Other options

For those of you who live in the city, or don't have a lot of room to plant a large garden there are a few solutions for you.
1. Community gardens- we had one just down the street when we were renting an apartment. The idea: someone owns a large plot of land and "rents" out space to a person desiring a garden. Generally you can pick the plot size, plant whatever you want, do the maintenance and harvest the crops when ready. My brother did this while living in Washington D.C.
2. Herb gardens- herbs almost always should be planted in pots because they have a tendency to take over whatever space they are in. This is also good if you don't have any room outside to plant (or are not allowed). Put a few herbs in pots and watch them grow. I like mine inside for the mere fact that when I'm cooking I don't want to run all the way out to the garden for a few leaves of basil. You can even plant more than one herb per pot if space is especially limited. You can be creative too. For example- garlic grows really well in Ohio and is a shallow root plant. Plant garlic next to your herbs in a pot and your a few tomatoes away from the freshest spaghetti sauce you've ever had.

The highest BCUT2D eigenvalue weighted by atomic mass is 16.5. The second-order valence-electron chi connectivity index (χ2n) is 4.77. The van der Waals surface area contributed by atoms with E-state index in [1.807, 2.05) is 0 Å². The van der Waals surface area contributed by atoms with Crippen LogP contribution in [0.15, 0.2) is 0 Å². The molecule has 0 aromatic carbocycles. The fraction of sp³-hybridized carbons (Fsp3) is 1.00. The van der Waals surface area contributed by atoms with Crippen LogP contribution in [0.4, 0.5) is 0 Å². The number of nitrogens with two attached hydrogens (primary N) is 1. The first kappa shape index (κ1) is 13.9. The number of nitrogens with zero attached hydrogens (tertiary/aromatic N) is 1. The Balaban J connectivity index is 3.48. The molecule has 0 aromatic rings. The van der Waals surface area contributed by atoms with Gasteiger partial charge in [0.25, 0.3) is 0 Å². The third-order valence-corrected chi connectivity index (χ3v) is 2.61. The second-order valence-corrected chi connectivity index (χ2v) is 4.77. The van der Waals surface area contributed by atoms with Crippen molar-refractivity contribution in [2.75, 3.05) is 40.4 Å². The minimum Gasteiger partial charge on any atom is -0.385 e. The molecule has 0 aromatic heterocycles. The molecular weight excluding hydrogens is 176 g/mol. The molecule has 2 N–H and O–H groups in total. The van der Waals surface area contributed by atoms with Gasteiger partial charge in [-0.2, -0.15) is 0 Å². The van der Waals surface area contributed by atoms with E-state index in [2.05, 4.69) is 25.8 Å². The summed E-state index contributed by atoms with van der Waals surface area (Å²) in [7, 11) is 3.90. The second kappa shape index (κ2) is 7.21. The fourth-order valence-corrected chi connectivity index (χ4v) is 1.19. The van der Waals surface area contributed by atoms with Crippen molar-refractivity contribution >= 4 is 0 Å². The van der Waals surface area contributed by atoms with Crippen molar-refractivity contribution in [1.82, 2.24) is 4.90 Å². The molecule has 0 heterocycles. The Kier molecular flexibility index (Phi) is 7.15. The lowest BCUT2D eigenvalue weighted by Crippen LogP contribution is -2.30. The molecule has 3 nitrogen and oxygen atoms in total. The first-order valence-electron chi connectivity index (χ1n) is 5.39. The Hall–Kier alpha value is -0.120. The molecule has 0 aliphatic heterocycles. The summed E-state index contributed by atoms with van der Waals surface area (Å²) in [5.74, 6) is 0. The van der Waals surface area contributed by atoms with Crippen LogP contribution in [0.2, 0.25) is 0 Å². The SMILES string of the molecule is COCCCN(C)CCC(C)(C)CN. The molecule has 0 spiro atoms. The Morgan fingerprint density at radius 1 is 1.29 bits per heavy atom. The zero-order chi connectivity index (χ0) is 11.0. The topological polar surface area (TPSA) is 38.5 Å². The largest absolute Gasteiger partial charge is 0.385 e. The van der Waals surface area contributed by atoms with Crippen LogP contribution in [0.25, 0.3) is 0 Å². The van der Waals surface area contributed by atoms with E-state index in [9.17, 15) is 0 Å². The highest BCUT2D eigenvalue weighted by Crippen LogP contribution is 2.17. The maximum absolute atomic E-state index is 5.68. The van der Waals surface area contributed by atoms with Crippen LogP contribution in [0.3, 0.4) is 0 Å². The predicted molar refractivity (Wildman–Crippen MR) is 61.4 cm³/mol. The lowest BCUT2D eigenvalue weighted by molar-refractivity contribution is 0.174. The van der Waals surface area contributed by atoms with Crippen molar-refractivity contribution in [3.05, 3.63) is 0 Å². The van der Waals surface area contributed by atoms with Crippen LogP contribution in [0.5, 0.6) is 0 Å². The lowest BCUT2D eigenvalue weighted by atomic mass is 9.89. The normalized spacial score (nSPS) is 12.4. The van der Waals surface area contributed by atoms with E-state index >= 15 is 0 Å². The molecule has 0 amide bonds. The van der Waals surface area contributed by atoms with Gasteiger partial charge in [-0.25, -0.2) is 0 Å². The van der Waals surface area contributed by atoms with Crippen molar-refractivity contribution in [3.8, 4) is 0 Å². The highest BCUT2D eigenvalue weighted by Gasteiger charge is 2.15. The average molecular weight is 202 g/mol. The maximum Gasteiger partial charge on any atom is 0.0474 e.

3. If you're worried about space and/or your green thumb, there is also another option of purchasing produce from the area. It's almost like a guaranteed farmers market. The cost varies on supplier, but many cities have sign-ups for produce. You just pick up your bag each week. The only catch is that you don't pick the produce, you just get what you get. However it is straight from the farmer. I like this option because it supports local farmers, as well as less hands have touched it, and lets be honest it a lot fresher.
4. Share! I have traded with friends in the past too. I'll grow this if you grow that. Sometimes your crop can be especially plentiful while others didn't have much success. So just trade. Here's a bushel of tomatoes for a bushel of potatoes. I've even had friends that will take your produce and make something out of it (like salsa). As long as they can have some of the end product.. This works both ways. If you do the canning maybe someone would be willing to let you have some of their produce.
5. Think opportunity. Maybe you have an elderly person in the area who does have space to plant a garden, but isn't able to put in the labor. Do it for them and give them a portion of the produce at harvest time. They get fresh crops, you get a garden for free, you're also providing a service. It's a win-win-win!

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